Indian Mythology = New Success Mantra For Indian Authors

“I believe in everything until it’s disproved. So I believe in fairies, the myths, dragons. It all exists, even if it’s in your mind. Who’s to say that dreams and nightmares aren’t as real as the here and now?”
― John Lennon

Remember the old days, when you used to sit in your grandmother’s lap and listen to her telling you stories of fairies, demons, gods and goddesses? Or the time when you curled up in bed with your copy of ‘The Palace of Illusions’, ‘The Illiad’ (even if it was the abridged one) or ‘Asura’? And weren’t you just simply fascinated by all those knights in shining armours, and THAT one drop-dead gorgeous female protagonist who had ‘the face that launched a thousand ships’!

Myths and legends have always continued to grasp our attention, irrespective of whatever age group we belong to, or whatever purpose we love them for (escapist attitude, adrenalin rush, or the most basic, we’re simply GOD FEARING PEOPLE who feel that it is compulsory to know the Ramayana). But, you must have noticed, and I know you must have, even if it’s unconsciously, that there has been this huge rise in the number of novels based on Indian mythology…

So here’s mentioning a couple of books based on mythology that have taken the Indian literary world by storm:

The Palace Of Illusions, by Chitra Banerjee Divakaruni: The first word that comes to my mind when I think of this book is ‘Woman power’! Who ever thought that Draupadi really had a mind of her own-That she wasn’t just some poor woman, who was the pawn of destiny, but a deeply complex character who tried to hold her own in a man’s world. The book, which by now is obvious, is the Mahabharata from Draupadi’s point of view. It displays the different facets of a princess, who went on to become the greatest queens in India, and also the one to cause the greatest war. Vengeful, proud, loving, passionate, pragmatic, and a bit irresponsible (if I may say so), are just a few words to describe this woman. What I loved especially about this book was the fact, that it didn’t portray any character as the epitome of goodness. Rather, each character, including that of Lord Krishna seemed to have grey shades to him/her.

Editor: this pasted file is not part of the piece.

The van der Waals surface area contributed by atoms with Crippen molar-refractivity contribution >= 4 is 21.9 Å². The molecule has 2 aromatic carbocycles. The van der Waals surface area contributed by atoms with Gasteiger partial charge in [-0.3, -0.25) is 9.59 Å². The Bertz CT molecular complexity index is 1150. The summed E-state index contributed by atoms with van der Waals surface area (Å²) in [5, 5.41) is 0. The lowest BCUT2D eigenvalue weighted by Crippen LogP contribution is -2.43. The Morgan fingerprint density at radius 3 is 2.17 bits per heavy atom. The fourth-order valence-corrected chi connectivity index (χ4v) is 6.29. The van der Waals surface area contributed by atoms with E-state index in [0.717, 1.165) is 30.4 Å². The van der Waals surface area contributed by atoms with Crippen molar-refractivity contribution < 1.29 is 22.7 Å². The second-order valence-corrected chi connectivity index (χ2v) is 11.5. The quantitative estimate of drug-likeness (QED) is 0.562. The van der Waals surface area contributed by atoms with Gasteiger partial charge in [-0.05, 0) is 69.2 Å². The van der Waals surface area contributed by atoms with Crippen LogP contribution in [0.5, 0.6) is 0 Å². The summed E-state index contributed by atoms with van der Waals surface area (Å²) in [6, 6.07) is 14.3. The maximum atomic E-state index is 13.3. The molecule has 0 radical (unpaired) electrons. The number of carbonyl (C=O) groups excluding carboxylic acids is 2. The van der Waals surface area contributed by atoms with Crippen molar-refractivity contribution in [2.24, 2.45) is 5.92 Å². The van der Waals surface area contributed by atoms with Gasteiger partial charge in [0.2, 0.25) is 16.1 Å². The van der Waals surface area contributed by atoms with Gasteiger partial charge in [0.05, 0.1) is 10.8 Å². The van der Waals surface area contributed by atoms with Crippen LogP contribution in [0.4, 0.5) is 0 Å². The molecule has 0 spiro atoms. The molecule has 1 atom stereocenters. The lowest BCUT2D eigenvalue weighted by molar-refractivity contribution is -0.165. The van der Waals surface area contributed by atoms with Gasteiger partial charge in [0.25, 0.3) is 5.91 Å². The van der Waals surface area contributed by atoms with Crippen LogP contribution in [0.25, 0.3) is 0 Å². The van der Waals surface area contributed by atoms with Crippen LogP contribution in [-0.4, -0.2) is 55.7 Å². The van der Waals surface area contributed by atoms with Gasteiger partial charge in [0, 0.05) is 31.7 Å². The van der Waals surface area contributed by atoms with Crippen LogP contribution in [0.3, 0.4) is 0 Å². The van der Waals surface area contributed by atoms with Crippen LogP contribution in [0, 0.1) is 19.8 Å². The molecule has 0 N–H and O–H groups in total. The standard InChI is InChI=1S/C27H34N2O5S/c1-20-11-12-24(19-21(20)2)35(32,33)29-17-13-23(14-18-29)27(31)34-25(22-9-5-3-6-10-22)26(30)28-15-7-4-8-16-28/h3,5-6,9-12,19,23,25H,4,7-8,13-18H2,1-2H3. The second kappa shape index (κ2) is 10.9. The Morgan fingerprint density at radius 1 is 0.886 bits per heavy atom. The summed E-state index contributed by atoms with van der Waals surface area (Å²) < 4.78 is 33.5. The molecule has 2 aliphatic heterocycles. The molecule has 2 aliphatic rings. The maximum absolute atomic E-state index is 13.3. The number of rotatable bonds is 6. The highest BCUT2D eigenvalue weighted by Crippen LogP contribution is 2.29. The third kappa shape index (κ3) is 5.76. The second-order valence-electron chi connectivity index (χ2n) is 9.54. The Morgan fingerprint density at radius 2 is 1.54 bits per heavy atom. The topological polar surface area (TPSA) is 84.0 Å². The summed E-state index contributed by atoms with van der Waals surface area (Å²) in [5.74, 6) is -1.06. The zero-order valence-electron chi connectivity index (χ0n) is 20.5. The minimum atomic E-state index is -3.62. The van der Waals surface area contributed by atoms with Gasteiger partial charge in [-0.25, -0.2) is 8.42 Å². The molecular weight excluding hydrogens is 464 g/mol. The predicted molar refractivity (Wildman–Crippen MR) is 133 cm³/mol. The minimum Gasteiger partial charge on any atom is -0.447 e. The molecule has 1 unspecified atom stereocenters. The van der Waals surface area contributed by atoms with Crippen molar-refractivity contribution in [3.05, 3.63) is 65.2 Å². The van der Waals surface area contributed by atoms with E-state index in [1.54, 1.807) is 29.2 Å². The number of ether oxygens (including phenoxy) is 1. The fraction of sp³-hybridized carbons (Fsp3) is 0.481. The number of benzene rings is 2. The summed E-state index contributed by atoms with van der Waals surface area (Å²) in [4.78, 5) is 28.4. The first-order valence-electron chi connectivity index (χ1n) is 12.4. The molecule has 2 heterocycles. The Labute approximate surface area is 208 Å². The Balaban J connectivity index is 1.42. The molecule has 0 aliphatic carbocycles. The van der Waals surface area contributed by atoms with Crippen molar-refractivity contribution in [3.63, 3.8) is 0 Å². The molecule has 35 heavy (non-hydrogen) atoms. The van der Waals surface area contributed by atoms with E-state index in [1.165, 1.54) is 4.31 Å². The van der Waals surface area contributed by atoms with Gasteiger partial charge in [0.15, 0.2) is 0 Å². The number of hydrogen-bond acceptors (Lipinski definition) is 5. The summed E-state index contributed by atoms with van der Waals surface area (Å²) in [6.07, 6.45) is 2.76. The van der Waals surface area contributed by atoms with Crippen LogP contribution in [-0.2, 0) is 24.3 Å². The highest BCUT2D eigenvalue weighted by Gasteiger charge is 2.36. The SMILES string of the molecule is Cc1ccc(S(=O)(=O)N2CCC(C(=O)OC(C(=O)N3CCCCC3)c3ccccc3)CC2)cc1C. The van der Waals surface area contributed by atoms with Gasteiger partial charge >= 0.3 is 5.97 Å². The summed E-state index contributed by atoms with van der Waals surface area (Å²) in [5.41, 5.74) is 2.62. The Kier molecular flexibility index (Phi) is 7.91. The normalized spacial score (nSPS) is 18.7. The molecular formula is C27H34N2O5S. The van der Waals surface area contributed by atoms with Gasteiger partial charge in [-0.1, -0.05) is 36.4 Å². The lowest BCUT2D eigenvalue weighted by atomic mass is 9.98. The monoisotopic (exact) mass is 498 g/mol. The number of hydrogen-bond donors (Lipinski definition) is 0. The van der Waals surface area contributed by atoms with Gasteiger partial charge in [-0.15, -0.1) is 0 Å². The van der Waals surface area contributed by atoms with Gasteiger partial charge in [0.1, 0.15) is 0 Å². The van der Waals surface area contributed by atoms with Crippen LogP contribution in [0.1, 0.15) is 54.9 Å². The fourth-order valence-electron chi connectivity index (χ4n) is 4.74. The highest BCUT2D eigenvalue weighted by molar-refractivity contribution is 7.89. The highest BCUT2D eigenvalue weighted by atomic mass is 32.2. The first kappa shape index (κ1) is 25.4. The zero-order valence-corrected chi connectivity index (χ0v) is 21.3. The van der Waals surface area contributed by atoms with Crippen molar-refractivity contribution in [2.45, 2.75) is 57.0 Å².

The Palace of Illusions

The Krishna Key, by Ashwin Sanghi: The Dan Brown of India, proved that only western myths don’t get converted into high paced thrillers. The mélange of history, along with the breath-taking action is simply amazing. My favourite aspect of the book, was the ‘Dan Brown’-esque style of writing, complete with mind boggling mythical facts about Lord Krishna and the Mahabharata, the professor who could’ve found an alternate career in modeling, had he not had jaw-dropping academic qualifications (no, I’m not saying models can’t be well educated :P), a fanatic killer on the lose, the sinister wolf in the sheep’s garb (the traitor Priya/Mataji), and the scenic, historically rich locales that the protagonist professor and his female counterpart (there’s always one, no matter what ☺) travel urgently to, throughout the book, to uncover the mystery.

The Krishna Key

The Shiva Trilogy, by Amish Tripathi: The Shiva Trilogy, deals wonderfully with a question, that has been quite frequently thought about, ie. Can somebody attain such heights of righteousness that he can be perceived as God? The book traces Shiva’s journey from a warrior in Tibet, to a God in India. A God, who isn’t the all knowing, all seeing, all hearing, almighty, but is a person who possesses innate goodness, that attracts you to him/her, and makes you believe in him/her to such an extent, that you’d do anything for him/her. It shows us that we all have that ability in us, to rise above what we think we’re destined for, that we’re all special. All we need to do is realize it. Apart from all the philosophical stuff mentioned up there, what makes the book click is the very characters. We’ve all heard of them from our grandmother’s tales, and it’s quite enjoyable to see them all come together in a human-like manner, solve their problems, conquer their inner demons and emerge victorious.

The Shiva Trilogy

Jaya, by Dr. Devdutt Pattnaik: What makes Jaya different from the books mentioned above, in the most basic sense, is that it is an illustrated retelling of the Mahabharata, unlike the others. But what makes it special, is the fact that it covers each character in a unique way, because it draws from regional sources as well as Sanskrit sources, and brings about lesser- known facts about them. Moreover it has also provided interpretations of each part, which gives you a better understanding of the Mahabharata. The book conveys the thought that victory over others can get you into a good place, but victory over yourself, is a much better prospect, which, I guess, is the cherry on the icing.

Jaya

Asura: The Tale of the Vanquished, by Anand Neelakantan: The Ramayana, which could be called the ideal book, because of all its ideal characters- the ideal husband, the ideal wife, the ideal brother, the ideal devotee… so here’s looking into what the ideal villain has to say. Written from the point of view of Bhadra, an asura, the book chronicles the rise and fall of Ravana, the 10 headed asura, whose each head represents an emotion. How he rose from a commoner to a king, abandoned his daughter, Sita(as speculated in the book), and how he finally met his end at the hands of Ram.

asura

The above is just a small portion of all the amazing books that are being churned out at the speed of light. Maybe through the circle of life, when we reach a stage where we tell these mythic stories to our grand-children, we can offer them a more nuanced version of what we’ve heard. So let’s keep believing in those fairies, those demons, gods and goddesses and the innate power of goodness, that they all try to tell us about .

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